Pledging Sigma Nu was concluded long before Rush Week, at least on my part. And as my family and so many of my fraternity friends know, the associations I made there have had lasting impact. Lifelong friends, and the best friends.

That was the 1960’s. Fast forward to 1992. A lot had happened, I was single, working for a $3 billion NYSE company, Midwest Energy (now owned privately by Warren Buffett) and just about to utter my words that I actually said, but usually elicit a laugh, “If I have to work for an idiot, I might as well work for myself.” Well, I hadn’t cut the cord yet, and it was time for our annual company dinner, a tradition that went way back but that didn’t have a lot of emotional weight for me. Other than a couple of folks who I continue to hear from, I didn’t have anyone to sit with, so I asked our pilots if I could join them. I have a private license, I always enjoyed them, and it seemed that I kept them busy with a lot of trips, so I appreciated the invitation.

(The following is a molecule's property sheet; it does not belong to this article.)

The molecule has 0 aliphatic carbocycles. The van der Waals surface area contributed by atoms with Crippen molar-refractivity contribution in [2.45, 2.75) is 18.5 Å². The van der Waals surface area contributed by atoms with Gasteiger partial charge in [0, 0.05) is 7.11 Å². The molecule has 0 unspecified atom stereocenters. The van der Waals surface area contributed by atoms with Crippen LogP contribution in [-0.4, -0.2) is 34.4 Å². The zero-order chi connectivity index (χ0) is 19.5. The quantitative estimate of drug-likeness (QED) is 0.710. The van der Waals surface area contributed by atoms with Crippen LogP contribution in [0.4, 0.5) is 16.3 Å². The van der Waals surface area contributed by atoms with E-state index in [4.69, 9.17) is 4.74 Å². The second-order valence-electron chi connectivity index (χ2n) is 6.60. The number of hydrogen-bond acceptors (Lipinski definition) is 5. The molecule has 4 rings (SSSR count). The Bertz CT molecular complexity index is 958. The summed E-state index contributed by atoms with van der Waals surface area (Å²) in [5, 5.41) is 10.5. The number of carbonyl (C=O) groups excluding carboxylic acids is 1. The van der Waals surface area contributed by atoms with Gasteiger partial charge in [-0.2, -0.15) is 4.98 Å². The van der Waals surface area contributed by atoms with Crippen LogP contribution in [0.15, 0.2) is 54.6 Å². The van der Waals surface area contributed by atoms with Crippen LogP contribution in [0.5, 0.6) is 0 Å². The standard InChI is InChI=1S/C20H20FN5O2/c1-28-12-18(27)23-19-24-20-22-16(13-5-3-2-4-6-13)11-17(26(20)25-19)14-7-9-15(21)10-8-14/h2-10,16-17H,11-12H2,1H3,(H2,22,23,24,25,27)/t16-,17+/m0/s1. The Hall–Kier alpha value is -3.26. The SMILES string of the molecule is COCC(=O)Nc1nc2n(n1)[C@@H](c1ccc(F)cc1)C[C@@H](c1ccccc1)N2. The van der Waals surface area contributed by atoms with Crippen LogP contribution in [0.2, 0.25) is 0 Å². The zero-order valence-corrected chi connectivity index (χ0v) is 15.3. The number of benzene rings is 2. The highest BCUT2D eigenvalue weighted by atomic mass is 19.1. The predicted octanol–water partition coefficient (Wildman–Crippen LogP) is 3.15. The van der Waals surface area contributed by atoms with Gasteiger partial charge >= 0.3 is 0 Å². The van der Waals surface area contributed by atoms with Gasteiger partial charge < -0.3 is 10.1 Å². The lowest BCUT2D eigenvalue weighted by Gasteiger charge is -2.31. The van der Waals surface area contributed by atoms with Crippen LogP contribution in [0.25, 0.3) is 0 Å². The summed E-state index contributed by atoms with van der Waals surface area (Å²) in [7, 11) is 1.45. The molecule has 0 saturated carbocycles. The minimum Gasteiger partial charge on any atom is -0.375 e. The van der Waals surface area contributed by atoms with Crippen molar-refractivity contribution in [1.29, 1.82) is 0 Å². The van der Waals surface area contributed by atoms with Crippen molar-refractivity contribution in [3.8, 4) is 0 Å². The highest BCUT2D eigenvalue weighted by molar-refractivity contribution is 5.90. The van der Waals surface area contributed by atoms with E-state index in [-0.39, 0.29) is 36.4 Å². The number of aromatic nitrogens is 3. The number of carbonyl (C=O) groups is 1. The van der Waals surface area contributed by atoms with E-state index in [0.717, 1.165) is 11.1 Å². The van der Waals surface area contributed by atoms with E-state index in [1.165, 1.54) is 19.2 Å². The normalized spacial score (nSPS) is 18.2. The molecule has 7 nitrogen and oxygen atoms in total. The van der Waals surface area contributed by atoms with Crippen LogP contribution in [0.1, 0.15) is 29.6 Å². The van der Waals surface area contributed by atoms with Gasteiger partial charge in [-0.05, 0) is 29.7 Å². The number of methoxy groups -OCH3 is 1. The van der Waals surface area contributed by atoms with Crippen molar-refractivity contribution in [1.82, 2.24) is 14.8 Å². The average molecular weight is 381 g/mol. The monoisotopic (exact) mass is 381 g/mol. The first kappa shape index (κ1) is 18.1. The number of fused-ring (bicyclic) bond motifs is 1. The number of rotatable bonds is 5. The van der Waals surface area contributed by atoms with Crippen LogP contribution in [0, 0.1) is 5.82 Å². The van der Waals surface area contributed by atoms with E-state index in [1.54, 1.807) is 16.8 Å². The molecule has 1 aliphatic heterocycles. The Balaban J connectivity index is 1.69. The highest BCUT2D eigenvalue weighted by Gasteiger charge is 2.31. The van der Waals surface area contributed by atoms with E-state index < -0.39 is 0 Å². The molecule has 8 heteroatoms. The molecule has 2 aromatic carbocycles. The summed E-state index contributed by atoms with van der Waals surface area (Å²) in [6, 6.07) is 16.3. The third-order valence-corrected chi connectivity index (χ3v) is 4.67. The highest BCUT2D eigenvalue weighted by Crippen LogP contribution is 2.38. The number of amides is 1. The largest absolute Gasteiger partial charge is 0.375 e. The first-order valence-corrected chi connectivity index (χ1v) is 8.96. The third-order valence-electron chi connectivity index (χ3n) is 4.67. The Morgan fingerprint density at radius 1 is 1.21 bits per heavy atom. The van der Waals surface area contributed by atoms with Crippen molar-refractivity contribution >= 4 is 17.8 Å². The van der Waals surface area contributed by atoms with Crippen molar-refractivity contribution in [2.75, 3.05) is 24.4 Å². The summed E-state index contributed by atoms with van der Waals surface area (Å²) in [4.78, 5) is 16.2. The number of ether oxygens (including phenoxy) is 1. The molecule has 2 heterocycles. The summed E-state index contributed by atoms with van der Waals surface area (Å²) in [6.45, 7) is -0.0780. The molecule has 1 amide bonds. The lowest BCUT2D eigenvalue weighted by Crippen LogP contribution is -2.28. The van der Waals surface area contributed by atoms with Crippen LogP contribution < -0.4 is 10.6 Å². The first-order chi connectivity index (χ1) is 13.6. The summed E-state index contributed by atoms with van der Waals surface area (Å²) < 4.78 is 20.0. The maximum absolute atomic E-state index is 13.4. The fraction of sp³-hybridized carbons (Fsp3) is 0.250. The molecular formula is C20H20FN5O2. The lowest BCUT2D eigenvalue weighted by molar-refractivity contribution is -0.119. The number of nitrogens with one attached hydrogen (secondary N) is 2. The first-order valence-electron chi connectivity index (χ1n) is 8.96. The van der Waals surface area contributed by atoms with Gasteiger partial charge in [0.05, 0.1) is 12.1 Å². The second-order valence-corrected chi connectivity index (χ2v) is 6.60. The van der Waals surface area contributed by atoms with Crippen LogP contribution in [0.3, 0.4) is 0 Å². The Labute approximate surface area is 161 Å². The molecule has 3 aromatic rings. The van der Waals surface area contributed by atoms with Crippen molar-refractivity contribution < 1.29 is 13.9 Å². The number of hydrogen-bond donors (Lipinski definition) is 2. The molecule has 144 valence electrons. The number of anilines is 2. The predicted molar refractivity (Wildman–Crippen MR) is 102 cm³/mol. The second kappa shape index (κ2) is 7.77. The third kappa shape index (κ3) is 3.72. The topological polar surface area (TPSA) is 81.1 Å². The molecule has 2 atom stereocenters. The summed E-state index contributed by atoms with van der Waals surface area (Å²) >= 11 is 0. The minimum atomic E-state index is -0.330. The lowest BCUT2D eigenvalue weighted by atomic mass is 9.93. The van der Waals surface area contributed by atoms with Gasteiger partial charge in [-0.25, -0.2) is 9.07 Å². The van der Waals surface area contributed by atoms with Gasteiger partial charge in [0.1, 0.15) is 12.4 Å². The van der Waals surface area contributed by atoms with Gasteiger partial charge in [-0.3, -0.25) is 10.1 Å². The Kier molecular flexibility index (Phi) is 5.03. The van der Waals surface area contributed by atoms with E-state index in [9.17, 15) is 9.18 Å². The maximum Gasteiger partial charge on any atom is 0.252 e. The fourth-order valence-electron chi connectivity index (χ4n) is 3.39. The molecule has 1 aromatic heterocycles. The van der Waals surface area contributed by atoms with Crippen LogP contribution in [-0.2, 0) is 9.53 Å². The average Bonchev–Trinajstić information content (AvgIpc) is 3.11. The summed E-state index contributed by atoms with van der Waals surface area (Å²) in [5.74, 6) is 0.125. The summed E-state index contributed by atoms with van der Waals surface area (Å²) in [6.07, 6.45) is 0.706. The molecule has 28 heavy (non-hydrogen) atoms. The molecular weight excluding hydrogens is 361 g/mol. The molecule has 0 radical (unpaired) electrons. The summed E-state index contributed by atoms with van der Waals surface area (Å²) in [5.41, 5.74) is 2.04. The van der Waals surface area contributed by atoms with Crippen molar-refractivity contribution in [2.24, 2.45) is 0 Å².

I sat next to a woman who was from Lincoln, worked at an FBO there, and was dating one of our pilots. We chatted a bit during the meal and program, and one thing led to another when we discovered that she was the first wife of Bill Mowbray. “Oh, how is Bill?” Quite a look. “Perhaps you didn’t know.” And there was a pause, “Bill was murdered.”

That was BIG news to me, and of course the rest of the story about his death, the second wife, Susie, being found guilty of murder, the $1.8 million insurance policy, and her prison sentence where she served nine years. I am not sure when I found out about the second trial, but it must have been later.

So, I decided to do some reading. Bill moved to Brownsville, Texas and set up a Cadillac dealership which was, at the time of his death, experiencing some financial problems. He had quite a large life insurance policy which was not paid to the wife who was the beneficiary, as you can’t profit from criminal acts. She later sued for the money, see below.